Powerful drug is killing dozens in SWFL, users don’t even know it’s there

There is a deadly drug problem in Southwest Florida. Several people arrested in the last month had fentanyl on them. It is a potent drug – the smallest amount can kill a person.

Fentanyl is showing up in large quantities on the street. People who are buying other drugs, such as cocaine, have no idea it is being cut with that deadly opiate. Often, they never find out, but the medical examiner does.

Adam Armstrong, who lives in Lee County, said so many people have died from drugs mixed with fentanyl that he has stopped counting. Armstrong was born and raised in Fort Myers. His addiction started with opiates.

“I just celebrated my 35th birthday,” Armstrong said. “I didn’t think I would make it being a heroin user.”

The Lee County Sheriff’s Office eventually arrested Armstrong. That started him on the road to recovery over three years ago.

” I told myself I’m not going back,” he said. “I can’t go back, because if I do, I’m dead.”

More and more drug dealers are sneaking fentanyl into illicit drugs. Armstrong said that is what happened to one of his best friends earlier this year.

“My mom sent me a text message and I’m looking at the phone,” Armstrong said. “It says Robbie’s dead.”

Brenda Iliff, executive director of the Hazelden Betty Ford Foundation in Naples, said people think they are buying cocaine or Xanax bars. Those drugs on the street actually have fentanyl in them in some cases. “They put it in drugs to cut the drug and extend the high to make it a better high,” Iliff said.

Charlotte County Sheriff Bill Prummell said the trend is picking up in his community too.

Sheriff Prummell said the deadly drug is moving in from areas all over Southwest Florida. So far this year, Charlotte County Sheriff’s Office has seen more than 90 overdoses. Ten of those overdoses involved fentanyl.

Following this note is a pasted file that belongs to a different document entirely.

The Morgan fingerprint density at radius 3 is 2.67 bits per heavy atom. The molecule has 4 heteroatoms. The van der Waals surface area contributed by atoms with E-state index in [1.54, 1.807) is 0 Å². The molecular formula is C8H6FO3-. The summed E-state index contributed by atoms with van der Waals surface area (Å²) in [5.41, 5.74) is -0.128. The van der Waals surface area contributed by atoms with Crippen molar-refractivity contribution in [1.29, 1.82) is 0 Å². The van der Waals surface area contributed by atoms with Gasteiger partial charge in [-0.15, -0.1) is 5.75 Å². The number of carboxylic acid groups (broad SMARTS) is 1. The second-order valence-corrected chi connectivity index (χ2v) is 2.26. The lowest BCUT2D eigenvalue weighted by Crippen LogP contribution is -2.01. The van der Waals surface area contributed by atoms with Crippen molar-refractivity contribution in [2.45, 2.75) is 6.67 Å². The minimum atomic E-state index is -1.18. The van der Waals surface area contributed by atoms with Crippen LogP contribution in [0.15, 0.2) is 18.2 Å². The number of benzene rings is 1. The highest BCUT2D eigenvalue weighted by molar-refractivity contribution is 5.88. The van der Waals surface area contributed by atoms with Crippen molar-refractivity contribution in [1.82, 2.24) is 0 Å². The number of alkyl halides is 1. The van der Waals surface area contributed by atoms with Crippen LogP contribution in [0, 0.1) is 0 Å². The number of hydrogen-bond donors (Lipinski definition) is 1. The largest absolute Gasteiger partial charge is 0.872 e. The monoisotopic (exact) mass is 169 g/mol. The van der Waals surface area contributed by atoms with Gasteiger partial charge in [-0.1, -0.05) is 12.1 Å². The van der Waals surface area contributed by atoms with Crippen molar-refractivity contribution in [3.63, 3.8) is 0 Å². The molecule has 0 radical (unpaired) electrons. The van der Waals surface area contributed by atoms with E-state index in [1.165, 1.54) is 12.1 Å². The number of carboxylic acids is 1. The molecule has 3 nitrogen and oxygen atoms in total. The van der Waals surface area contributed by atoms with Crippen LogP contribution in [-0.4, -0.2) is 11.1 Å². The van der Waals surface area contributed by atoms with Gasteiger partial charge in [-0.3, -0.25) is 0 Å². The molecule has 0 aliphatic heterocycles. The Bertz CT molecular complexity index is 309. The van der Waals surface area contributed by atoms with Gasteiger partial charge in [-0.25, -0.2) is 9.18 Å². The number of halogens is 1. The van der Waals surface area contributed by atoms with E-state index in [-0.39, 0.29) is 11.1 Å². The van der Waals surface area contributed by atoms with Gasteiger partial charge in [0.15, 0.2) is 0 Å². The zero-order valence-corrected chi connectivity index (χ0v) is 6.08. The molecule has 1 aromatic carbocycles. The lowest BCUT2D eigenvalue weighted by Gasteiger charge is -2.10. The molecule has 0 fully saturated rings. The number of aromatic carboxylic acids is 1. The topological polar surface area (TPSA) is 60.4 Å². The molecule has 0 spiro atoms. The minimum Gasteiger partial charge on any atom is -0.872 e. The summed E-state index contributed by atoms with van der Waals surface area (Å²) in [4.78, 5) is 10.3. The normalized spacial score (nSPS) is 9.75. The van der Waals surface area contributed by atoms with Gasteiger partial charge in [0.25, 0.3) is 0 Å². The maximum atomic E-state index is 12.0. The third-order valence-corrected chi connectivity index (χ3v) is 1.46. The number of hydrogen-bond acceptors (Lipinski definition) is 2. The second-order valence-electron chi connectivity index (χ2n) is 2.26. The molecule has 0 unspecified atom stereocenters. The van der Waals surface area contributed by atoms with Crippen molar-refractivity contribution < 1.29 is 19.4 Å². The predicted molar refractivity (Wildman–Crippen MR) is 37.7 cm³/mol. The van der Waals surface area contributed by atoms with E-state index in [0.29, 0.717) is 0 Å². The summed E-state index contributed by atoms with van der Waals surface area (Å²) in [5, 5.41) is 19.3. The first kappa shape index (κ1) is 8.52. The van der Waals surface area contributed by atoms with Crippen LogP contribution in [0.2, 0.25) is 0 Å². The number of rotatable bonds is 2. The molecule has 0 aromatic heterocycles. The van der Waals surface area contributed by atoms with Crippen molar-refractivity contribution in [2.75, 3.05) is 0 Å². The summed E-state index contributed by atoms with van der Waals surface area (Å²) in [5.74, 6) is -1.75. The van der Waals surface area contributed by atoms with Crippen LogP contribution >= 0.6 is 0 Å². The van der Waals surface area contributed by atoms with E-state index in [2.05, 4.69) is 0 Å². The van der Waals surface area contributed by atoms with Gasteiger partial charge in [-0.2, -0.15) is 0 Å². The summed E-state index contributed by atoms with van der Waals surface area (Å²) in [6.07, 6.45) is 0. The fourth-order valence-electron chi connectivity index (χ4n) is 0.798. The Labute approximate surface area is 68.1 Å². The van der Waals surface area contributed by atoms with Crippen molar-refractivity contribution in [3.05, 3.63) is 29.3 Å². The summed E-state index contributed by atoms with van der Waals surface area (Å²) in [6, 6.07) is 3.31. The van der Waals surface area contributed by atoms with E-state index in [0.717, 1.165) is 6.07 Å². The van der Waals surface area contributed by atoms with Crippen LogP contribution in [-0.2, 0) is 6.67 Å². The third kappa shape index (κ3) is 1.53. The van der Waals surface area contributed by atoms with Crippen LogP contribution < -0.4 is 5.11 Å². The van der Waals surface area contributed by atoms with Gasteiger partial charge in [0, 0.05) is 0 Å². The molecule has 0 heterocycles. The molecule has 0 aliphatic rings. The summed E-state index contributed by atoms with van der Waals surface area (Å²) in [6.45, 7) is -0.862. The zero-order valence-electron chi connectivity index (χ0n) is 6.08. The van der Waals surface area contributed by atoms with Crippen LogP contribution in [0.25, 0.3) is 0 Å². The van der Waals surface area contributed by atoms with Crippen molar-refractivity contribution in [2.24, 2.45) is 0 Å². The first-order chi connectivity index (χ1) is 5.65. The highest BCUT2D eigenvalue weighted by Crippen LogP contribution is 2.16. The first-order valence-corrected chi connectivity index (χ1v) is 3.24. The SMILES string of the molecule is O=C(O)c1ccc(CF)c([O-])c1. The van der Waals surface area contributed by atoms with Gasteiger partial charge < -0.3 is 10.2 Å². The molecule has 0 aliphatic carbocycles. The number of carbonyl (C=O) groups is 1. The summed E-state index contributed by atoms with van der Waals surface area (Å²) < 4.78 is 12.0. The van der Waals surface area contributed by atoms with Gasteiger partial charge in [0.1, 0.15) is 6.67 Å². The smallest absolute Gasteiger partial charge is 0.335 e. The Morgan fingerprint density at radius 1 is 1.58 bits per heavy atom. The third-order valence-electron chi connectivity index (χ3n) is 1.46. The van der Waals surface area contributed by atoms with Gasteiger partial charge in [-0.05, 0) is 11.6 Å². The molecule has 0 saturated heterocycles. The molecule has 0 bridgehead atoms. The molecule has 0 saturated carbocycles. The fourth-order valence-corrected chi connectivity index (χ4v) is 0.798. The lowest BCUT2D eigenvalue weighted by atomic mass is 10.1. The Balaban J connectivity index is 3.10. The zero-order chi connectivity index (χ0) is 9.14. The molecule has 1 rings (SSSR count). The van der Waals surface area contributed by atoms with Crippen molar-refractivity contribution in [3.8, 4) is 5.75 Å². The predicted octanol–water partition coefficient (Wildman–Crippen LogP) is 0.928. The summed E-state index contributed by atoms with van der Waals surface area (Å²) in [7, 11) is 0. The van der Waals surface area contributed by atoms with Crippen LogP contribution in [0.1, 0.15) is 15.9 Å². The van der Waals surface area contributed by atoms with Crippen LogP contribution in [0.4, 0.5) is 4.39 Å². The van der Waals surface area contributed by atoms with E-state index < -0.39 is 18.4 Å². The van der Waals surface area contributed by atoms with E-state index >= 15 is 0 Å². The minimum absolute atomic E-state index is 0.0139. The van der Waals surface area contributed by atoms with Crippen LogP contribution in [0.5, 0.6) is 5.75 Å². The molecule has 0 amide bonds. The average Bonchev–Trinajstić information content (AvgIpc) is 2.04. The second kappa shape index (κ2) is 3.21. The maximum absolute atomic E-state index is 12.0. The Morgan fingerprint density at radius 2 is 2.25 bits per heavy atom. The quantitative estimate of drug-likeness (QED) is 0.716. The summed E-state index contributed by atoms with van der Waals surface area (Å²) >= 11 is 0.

The most recent data from the Florida Dept. of Law Enforcement shows in the first half of 2018, fentanyl cut with other drugs killed 18 people in Collier County.

In Lee County, that number increased to 90. In Cape Coral, police told WINK News overdoses had taken at least 25 lives this year. In 24 of those cases, fentanyl was either the cause or cut with another drug.

Much of the fentanyl is moving through the mail, like in a Lee County case we told you about in September. Stasia Lynn Bolitho, 43, now faces charges after 1.6 kg of fentanyl was found in a package that was ready to ship. It is the same way the drug is making its way into America.

“We’re getting a lot of the fentanyl from China,” Iliff said.

The recently signed Synthetics Trafficking and Overdose Prevention Act of 2018 makes the U.S. Postal Service gather information on incoming foreign mail. It is all to stop fentanyl and other drugs from making it across the border, including from China.

That supply from China is one reason Armstrong is working so hard to save lives. He produces inspirational videos on the topic for online audiences.

“I’m doing this to save people and it’s coming to fruition,” Armstrong said. “I’m so grateful.”

He means he’s grateful to be here when so many other lives have been lost to a sneaky, deadly problem on our streets.

“I just know that with persistence,” Armstrong said, “you can break down resistance.”


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